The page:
Growing up as a U.S. citizen in Venezuela, Giselle Rincón knew what it felt like to be an immigrant. But it wasn’t until she moved back to the landof her birth 20 years later that she learned to embrace her immigrant identity.
Rincón was born in Washington, D.C., on March 2, 1970. Her father, from Venezuela, and her mother, from Ecuador, had met at a party while both attended college in the Washington, D.C., area.
When Rincón was just two years old, the family moved to Caracas, the capital of Venezuela, where an economic boom was underway.
Growing up middle-class outside Caracas, Rincón and her family worked hard and vacationed in the U.S. every other year. When her mother opened a preschool in their backyard, Rincón began helping out and enjoying it.
“I realized that was my vocation,” she says. “It’s exciting when you discover something you can do, something you are good at. Discovering it earlier (in my life) helped me be more focused.”
When she was 19, Rincón married Oscar, her boyfriend of five years. “I expected it would be a journey,” she says, remembering the day of their wedding, “Fighting, staying together, just focusing on living experiences together. If we fall, we will get up together.”
Three years later, she received her Associate’s Degree in the same year that they had their first child, followed by a second four years later.
Then, suddenly, the Venezuelan economy collapsed, Rincón’s father died, and her husband became ill due to financial and emotional stress. Rincón contacted Oscar’s godfather in Oregon.
“A week (after the phone call), he said, ‘I have a house ready for you, and a car. Come and stay all the time that you want,’” she remembers. Six months later, in 2001, Rincón, her husband and two children moved to Portland, Oregon.
Rincón decided to ship the family’s furniture to Portland to help them adjust to their new lives. “I thought, ‘this is the best investment because our kids are going to feel that they are at home with their own things, their own bedroom, their own furniture.’”
After several years, Rincón and her husband settled into stable jobs. Rincón did some administrative work and found various teaching positions, and then obtained her teaching certificate and began teaching at Sunset High School, where she has been on the faculty for more than eight years. She also earned her Master’s in Educational Leadership in E-learning at John’s International University during this time.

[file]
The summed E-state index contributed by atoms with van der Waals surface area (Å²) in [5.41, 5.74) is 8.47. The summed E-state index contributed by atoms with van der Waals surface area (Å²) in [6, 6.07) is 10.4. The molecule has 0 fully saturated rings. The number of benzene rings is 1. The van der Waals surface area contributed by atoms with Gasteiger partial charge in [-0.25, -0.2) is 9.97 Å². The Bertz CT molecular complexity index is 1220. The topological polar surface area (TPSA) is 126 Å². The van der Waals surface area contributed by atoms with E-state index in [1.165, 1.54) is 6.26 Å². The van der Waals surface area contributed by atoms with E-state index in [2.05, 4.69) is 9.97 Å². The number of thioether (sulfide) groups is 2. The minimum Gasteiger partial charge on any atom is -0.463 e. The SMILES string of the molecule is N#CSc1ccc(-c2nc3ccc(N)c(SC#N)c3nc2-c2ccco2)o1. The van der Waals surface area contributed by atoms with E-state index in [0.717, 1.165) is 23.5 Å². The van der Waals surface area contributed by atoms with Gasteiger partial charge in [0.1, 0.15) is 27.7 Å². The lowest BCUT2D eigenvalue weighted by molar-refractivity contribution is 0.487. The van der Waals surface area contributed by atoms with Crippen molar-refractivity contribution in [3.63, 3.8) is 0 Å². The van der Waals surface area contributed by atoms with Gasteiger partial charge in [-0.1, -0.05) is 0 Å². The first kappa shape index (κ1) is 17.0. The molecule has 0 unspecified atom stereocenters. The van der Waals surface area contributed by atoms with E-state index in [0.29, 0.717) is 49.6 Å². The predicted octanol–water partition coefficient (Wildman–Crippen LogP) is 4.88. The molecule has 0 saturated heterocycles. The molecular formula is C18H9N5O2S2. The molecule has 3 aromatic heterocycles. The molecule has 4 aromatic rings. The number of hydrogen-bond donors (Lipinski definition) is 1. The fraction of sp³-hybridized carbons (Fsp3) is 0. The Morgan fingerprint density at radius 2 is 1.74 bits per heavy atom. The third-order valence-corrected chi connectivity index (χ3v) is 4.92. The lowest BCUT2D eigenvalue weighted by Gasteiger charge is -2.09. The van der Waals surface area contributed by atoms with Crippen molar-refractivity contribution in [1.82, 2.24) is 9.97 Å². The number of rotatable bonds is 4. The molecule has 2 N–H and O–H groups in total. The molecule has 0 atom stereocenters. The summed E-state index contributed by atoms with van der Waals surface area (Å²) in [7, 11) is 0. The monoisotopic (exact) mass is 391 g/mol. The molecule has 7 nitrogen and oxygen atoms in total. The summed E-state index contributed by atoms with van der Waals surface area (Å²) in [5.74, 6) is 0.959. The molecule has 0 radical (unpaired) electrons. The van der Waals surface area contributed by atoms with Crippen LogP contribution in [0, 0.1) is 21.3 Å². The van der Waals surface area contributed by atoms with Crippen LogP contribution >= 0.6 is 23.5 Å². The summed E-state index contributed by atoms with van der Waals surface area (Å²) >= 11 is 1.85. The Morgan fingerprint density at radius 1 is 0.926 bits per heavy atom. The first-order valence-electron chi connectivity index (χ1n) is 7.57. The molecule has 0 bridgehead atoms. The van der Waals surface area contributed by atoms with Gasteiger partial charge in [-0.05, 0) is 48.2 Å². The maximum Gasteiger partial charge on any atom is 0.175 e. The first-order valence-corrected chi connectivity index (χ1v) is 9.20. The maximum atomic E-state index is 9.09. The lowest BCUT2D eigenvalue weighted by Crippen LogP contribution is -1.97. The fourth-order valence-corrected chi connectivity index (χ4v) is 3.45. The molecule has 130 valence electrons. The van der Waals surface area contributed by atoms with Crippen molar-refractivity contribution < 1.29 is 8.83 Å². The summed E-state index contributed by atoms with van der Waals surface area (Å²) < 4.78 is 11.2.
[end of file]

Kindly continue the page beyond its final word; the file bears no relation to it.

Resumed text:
Gradually, living in the U.S. gave Rincón an insight into her own history. “I have lived the two sides of the coin,” she says. “I realized that in Venezuela I had a lot of privilege because of my European descent. But here in the U.S., people said to me,’You are a POC, you have an accent.’ That taught me the importance of solidarity and how we all have to get along on this planet.”
In 2014, Rincón joined a group of Venezuelans at a protest in Portland regarding injustices in Venezuela. After the protest, “we decided to take a sharp turn to this group and create a place for Venezuelans as a community, to gather, to share our culture, to support education, to support each other and make Oregon our new home,” she explains.
Rincón co-founded Venezuela’s Voice in Oregon for this purpose. Now in its seventh year, the non-profit has created a community for Venezuelans in Portland. They have created a scholarship for Venezuelan college students, hosted more than 60 cultural events, and fundraised for humanitarian aid. As of 2021, the non-profit has sent aid to 45 locations in Venezuela.
As she continues to balance her roles of director for Venezuela’s Voice in Oregon and high school teacher, Rincon has many more goals. In the summer, she plans to return to George Fox University to get her EdD in Instructional Design and Development.
To Rincón, being fulfilled means being there for your community. In her words, “Be the light in your community. Be the helping hand, the one who listens, the one who treats others with respect and dignity.”